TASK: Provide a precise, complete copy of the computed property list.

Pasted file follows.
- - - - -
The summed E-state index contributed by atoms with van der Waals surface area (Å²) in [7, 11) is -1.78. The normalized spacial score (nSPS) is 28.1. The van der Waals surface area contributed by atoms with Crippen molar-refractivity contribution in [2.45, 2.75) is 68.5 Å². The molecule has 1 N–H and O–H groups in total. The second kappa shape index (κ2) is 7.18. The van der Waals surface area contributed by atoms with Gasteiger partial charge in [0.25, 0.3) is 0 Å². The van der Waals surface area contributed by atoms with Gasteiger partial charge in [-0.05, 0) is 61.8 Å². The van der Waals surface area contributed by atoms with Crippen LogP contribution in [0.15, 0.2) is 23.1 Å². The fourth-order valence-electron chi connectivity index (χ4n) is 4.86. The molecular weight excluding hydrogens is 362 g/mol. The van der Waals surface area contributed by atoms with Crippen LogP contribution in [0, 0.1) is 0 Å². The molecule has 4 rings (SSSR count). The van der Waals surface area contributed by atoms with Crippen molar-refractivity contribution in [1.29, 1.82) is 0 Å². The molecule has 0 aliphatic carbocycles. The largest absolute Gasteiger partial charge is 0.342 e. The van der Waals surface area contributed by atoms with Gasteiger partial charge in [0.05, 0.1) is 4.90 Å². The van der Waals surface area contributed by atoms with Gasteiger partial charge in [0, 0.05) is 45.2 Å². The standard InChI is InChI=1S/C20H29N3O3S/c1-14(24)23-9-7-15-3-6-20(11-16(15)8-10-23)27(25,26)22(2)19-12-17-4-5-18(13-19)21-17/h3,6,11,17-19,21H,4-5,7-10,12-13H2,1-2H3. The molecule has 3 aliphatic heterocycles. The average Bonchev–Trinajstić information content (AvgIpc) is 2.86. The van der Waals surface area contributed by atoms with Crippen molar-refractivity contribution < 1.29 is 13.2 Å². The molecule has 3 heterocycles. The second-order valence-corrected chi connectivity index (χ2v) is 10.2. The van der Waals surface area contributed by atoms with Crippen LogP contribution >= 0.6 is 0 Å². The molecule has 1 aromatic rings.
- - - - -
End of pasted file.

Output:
The summed E-state index contributed by atoms with van der Waals surface area (Å²) in [7, 11) is -1.78. The normalized spacial score (nSPS) is 28.1. The van der Waals surface area contributed by atoms with Crippen molar-refractivity contribution in [2.45, 2.75) is 68.5 Å². The molecule has 1 N–H and O–H groups in total. The second kappa shape index (κ2) is 7.18. The van der Waals surface area contributed by atoms with Gasteiger partial charge in [0.25, 0.3) is 0 Å². The van der Waals surface area contributed by atoms with Gasteiger partial charge in [-0.05, 0) is 61.8 Å². The van der Waals surface area contributed by atoms with Crippen LogP contribution in [0.15, 0.2) is 23.1 Å². The fourth-order valence-electron chi connectivity index (χ4n) is 4.86. The molecular weight excluding hydrogens is 362 g/mol. The van der Waals surface area contributed by atoms with Crippen LogP contribution in [0, 0.1) is 0 Å². The molecule has 4 rings (SSSR count). The van der Waals surface area contributed by atoms with Crippen molar-refractivity contribution in [1.29, 1.82) is 0 Å². The molecule has 0 aliphatic carbocycles. The largest absolute Gasteiger partial charge is 0.342 e. The van der Waals surface area contributed by atoms with Gasteiger partial charge in [0.05, 0.1) is 4.90 Å². The van der Waals surface area contributed by atoms with Gasteiger partial charge in [0, 0.05) is 45.2 Å². The standard InChI is InChI=1S/C20H29N3O3S/c1-14(24)23-9-7-15-3-6-20(11-16(15)8-10-23)27(25,26)22(2)19-12-17-4-5-18(13-19)21-17/h3,6,11,17-19,21H,4-5,7-10,12-13H2,1-2H3. The molecule has 3 aliphatic heterocycles. The average Bonchev–Trinajstić information content (AvgIpc) is 2.86. The van der Waals surface area contributed by atoms with Crippen molar-refractivity contribution < 1.29 is 13.2 Å². The molecule has 3 heterocycles. The second-order valence-corrected chi connectivity index (χ2v) is 10.2. The van der Waals surface area contributed by atoms with Crippen LogP contribution >= 0.6 is 0 Å². The molecule has 1 aromatic rings.